The objects of the present invention will be achieved by a method of forming an abutted junction GMR bottom spin valve that significantly reduces or eliminates conducting lead and biasing layer overspreading, which is the undesirable spreading of the conducting lead layer and the biasing layer beyond the abutting junction so as to partially cover the upper surface of the spin valve sensor element and produce current shunting through the sensor. Novel aspects of the method include: 1) formation of a thin dielectric layer between the GMR sensor element capping layer and the double layer of hard magnetic biasing material and conducting lead layer. 2) Adjustment of the angle of the junction so that ion-beam deposition (IBD) of the hard magnetic biasing layer only contacts the junction region of the GMR sensor and the layer does not become deposited on the upper region of the sensor. 3) Ion beam etch (IBE) to remove lead layer overspread.

BRIEF DESCRIPTION OF THE DRAWINGS

FIG. 1 is a prior art schematic drawing of an abutted junction GMR bottom spin valve having a hard magnetic biasing layer overlaid with a conducting lead layer wherein the lead layer overspreads the upper surface of the sensor element and will cause current shunting.

FIGS. 2 a, b, c, d are schematic drawings of the preparation of a GMR bottom spin valve for the formation of an abutted junction in accord with the method of the present invention.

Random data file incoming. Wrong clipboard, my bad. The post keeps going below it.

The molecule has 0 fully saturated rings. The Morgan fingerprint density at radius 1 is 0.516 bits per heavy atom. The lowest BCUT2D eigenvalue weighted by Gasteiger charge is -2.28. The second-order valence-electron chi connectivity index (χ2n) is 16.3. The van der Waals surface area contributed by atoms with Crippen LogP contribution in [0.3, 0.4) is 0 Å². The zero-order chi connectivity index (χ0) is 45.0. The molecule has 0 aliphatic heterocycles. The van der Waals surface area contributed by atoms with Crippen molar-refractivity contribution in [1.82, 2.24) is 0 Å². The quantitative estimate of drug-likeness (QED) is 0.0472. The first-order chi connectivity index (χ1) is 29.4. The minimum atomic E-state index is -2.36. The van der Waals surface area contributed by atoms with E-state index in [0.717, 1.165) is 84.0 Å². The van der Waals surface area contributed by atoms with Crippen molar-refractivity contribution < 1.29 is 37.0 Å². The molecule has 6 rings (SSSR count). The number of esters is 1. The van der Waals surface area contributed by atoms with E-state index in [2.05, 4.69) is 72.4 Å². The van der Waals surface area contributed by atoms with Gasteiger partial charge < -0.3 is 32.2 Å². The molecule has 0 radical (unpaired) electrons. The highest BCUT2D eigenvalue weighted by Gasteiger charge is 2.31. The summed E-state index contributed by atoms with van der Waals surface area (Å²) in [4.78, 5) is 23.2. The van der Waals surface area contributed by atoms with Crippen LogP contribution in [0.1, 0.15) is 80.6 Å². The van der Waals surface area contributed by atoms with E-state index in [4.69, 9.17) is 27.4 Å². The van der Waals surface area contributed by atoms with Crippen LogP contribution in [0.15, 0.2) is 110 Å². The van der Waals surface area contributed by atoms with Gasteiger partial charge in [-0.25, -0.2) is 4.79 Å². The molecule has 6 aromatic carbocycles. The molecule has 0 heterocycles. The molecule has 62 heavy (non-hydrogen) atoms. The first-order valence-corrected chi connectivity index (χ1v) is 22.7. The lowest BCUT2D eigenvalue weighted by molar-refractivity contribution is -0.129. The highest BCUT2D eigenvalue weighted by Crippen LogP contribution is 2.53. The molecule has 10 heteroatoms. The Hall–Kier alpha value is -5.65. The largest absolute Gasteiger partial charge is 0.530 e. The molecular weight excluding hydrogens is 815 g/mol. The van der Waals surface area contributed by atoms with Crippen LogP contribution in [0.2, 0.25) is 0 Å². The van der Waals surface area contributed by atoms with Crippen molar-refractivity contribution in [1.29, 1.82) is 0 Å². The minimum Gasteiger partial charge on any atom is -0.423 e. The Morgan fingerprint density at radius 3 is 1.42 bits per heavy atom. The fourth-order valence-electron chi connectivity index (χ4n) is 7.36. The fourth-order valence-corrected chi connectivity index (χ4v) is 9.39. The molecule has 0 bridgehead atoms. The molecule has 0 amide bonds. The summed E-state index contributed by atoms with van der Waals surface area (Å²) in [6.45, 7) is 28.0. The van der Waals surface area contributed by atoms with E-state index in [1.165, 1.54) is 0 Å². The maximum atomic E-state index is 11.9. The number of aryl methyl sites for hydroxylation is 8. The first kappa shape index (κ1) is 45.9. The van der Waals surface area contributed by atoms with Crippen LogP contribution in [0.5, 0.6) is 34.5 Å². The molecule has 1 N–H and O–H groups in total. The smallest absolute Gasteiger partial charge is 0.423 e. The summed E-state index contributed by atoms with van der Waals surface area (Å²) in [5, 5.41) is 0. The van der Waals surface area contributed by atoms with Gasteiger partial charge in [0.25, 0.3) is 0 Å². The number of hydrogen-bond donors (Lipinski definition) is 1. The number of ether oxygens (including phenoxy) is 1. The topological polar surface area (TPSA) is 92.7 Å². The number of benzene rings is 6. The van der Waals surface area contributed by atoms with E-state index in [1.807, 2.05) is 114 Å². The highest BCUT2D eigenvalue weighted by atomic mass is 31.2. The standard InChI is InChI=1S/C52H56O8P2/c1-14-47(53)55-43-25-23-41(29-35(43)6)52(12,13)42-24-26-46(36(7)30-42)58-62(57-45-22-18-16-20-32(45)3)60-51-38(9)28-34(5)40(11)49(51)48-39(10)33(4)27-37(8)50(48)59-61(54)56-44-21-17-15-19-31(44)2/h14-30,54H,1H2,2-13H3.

FIG. 3 is a schematic drawing of the formation of FIG. 2 c subsequent to ion-milling of the abutted junction, but prior to deposition of the biasing or conducting lead layers.

FIG. 4 is a schematic drawing of the formation in FIG. 3 subsequent to the formation of a biasing layer, a lead layer and a capping layer.

FIG. 5 is a schematic drawing of the formation in FIG. 4 subsequent to the removal of any lead overspreading.

FIG. 6 is a schematic drawing of the formation of FIG. 5 subsequent to the formation of a dielectric layer over the formation.

DESCRIPTION OF THE PREFERRED EMBODIMENTS

The preferred embodiment of the present invention is a method for forming an abutted junction bottom spin valve GMR sensor having a minimal amount of conducting lead and hard biasing layer overspreading the upper surface of the sensor element.